Blues and Soul Music Magazine

Issue 1099

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FLO RIDA: Let it Ride

Flo Rida
Flo Rida Flo Rida Flo Rida Flo Rida

Grammy-nominated rapper Flo Rida may have only just scored his first UK Number One single (âRight Roundâ) and Top Five album (âR.O.O.T.S.â). Nevertheless, fact is the 29-year-old Florida resident has quietly been toiling away for over a decade.

Indeed, itâs been a long, hard slog to the top of the worldâs pop charts for the heavily-tattooed rhymesmith born Tramar Dillard in December 1979 at the 187th Street projects in Carol City, Florida. Having begun rapping while in Ninth Grade as a member of local group The Groundhoggz, he got his first break at 18 while touring as hype-man for Fresh Kid Ice of the sexually-controversial Florida rap outfit 2 Live Crew. With his MC skills eventually catching the attention of DeVante Swing - former member/producer of legendary Nineties hip hop/R&B quartet Jodeci - Flo next ended up moving to LA for four years to work directly with Swing himself. But, with no record deal materialising, early 2006 nevertheless found him returning home to the Sunshine State. Where, after later hooking up with Florida independent Poe Boy Entertainment, Flo would finally end up signing his first-ever major-label deal in 2007 with Atlantic Records.

Despite Floâs route to a record deal having been a long and painful one (which saw him working a series of unglamorous jobs to sustain himself along the way), international chart-topping success with Atlantic arrived remarkably quickly. With his first official single âLowâ (featuring R&B autotune don T-Pain) in January 2008 spectacularly breaking US records for most-ever weekly digital downloads during its 10-week run at Number One, and in turn paving the way for the Gold-selling success of his debut album âMail On Sundayâ plus its further hit singles âElevatorâ and âIn The Ayerâ.

Nevertheless, the release this month of Ridaâs second LP âR.O.O.T.S.â has proven even more trailblazing, with its lead-off single âRight Roundâ immediately smashing his own aforementioned one-week digital download record in its first week, while simultaneously debuting at Number One in an impressive seven countries worldwide (including, prestigiously, both the US and UK). The album itself meanwhile boasts a star-studded guest-list ranging from modern-day R&B superstars Ne-Yo and Akon to globally-successful urban-alternative songstress Nelly Furtado plus former Fugees hip hop legend Wyclef Jean. While Flo Rida himself finally proves once-and-for-all heâs no one-trick-pony, with uptempo tracks like the aforementioned âRight Roundâ and melodic new single âSugarâ both effectively relying on familiar Euro-dance samples to bring the party; while more reflective cuts like the gospel choir-infused title-track and hauntingly soulful âRewindâ reveal the rapperâs more introspective, sober side.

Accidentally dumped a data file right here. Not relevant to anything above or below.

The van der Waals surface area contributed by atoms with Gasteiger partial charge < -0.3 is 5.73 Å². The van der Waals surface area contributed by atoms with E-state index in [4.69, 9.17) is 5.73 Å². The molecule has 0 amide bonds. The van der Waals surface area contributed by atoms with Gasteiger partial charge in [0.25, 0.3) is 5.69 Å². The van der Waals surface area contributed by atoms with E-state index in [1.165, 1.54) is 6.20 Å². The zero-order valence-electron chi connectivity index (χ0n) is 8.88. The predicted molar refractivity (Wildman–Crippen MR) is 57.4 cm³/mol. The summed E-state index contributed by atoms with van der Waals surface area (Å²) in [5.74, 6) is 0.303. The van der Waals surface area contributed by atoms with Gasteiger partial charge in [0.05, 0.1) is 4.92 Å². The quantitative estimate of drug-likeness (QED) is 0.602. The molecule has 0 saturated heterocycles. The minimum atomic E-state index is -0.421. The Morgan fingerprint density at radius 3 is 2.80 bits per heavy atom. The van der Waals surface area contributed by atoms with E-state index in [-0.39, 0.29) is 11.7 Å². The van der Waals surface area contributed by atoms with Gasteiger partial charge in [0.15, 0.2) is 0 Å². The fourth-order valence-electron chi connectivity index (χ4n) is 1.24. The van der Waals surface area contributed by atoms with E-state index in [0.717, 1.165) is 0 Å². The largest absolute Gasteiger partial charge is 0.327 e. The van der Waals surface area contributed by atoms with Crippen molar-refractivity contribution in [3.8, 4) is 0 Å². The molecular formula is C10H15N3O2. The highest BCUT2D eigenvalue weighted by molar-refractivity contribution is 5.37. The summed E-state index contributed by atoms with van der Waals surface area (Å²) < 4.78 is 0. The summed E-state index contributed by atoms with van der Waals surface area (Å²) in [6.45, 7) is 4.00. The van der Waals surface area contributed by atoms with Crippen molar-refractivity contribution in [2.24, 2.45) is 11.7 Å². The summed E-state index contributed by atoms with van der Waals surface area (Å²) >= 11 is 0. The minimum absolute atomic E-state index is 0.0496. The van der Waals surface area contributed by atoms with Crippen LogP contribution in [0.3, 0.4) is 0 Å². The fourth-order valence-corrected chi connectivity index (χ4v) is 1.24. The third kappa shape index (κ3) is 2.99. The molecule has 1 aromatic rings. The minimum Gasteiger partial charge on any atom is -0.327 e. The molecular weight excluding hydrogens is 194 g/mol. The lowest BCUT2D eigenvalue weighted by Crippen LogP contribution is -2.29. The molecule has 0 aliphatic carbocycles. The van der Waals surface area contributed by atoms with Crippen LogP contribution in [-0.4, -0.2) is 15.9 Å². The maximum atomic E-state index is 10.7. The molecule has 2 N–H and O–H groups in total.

Having literally just jetted into the UK from his native US, a muscle-bound, yet quietly-spoken and courteous Flo Rida (now generally hailed internationally as the leader of Florida rapâs new skool) enjoys a chilled-but-informative introductory chat with âBlues & Soulââs Pete Lewis at Atlantic Recordsâ buzzing Kensington HQ.

How did you come to sample Dead Or Aliveâs 1985 UK chart-topper âYou Spin Me Roundâ for your new albumâs lead-off single âRight Roundâ?

âInitially, as I was putting my sophomore album together, I just wanted to step everything up a notch. So I was really open-minded when it came to picking tracks. And, while I had heard the Dead Or Alive record a couple of times as I was growing up in my household, I also have to give a big shout-out to my Atlantic Recordsâ A&R Mike Caren for bringing that beat to my attention again. The track itself - âRight Roundâ - is actually produced by Dr. Luke, whoâs worked with the likes of Britney Spears and Katy Perry. And the girl featured on the record is his new artist, Ke$ha.â

So why do you feel âRight Roundâ, in its first week, broke the digital download sales record you yourself had previously held with your debut hit âLowâ?

âWell, I guess itâs down to the fact that I stay in the gym lookinâ sexy for the ladies!... Nah, just kidding! I actually think itâs a combination of me now being a household name - people know me as the life of the party and, as I just said, taking it up a notch this time round by having great production. Plus, the way I approach music from a universal level - and not with just a neighbourhood feel - I think most definitely helps in a major way. You know, while I always try and come from left-field, I still stay somewhere where everyone can relate.â

Do you have any particular formula for songwriting and recording?

âI tend to come up with the hooks first, then pen the verses - which is the easiest part for me - and then add melody. I also like to feel comfortable when I record. Like, I like to have water in the studio; plus I like to take my jewellery off and just sit on a couch. You know, I like to feel normal, like Iâm back in the âhood!â

So why title your new album âR.O.O.T.S.â?

âThe title âR.O.O.T.S.â is an acronym for âRoute Of Overcoming The Struggleâ, which signifies being well-grounded and not forgetting your roots and where you come from. Primarily the inspiration for it comes from my success and knowing that it wasnât an overnight thing. I wanted people to know my story and how, for a long time, I was grinding and making sacrifices for my love of music. Plus, with me being an African-American person who got a chance to go to Africa for the first time recently - to perform and receive an award at the first-ever MTV Africa Music Awards - I was able to see the struggles of the people THERE first-hand. So that too also inspired me to come up with âR.O.O.T.S.â. It made me want to tap deeper into my emotions and strengthened in me the notion that believing is achieving, no matter WHAT burdens you face.â

How would you break it down musically?

âIâd describe âR.O.O.T.S.â as very well-rounded. Itâs very versatile and thereâs definitely something there for everybody. I cover everything from happy moments - high-energy stuff like âRight Roundâ - to sad moments. So, while I have a track with Nelly Furtado called âJumpâ thatâll have people in the house jumpinâ and arenas going crazy, I also have the title-track âR.O.O.T.S.â where I pour out my heart by talking about all the struggles I went through growing up in the ghetto and what I did to accomplish my goals. Plus I have a record on there with Wyclef (Jean) that talks about people thatâs passed away and how - if I could rewind the times - Iâd want them back and what Iâd do different if they were still here. So for the most part Iâd say the album reflects Flo Rida as a person and reveals some things about him that people might not know.â

And what about some of the featured guests?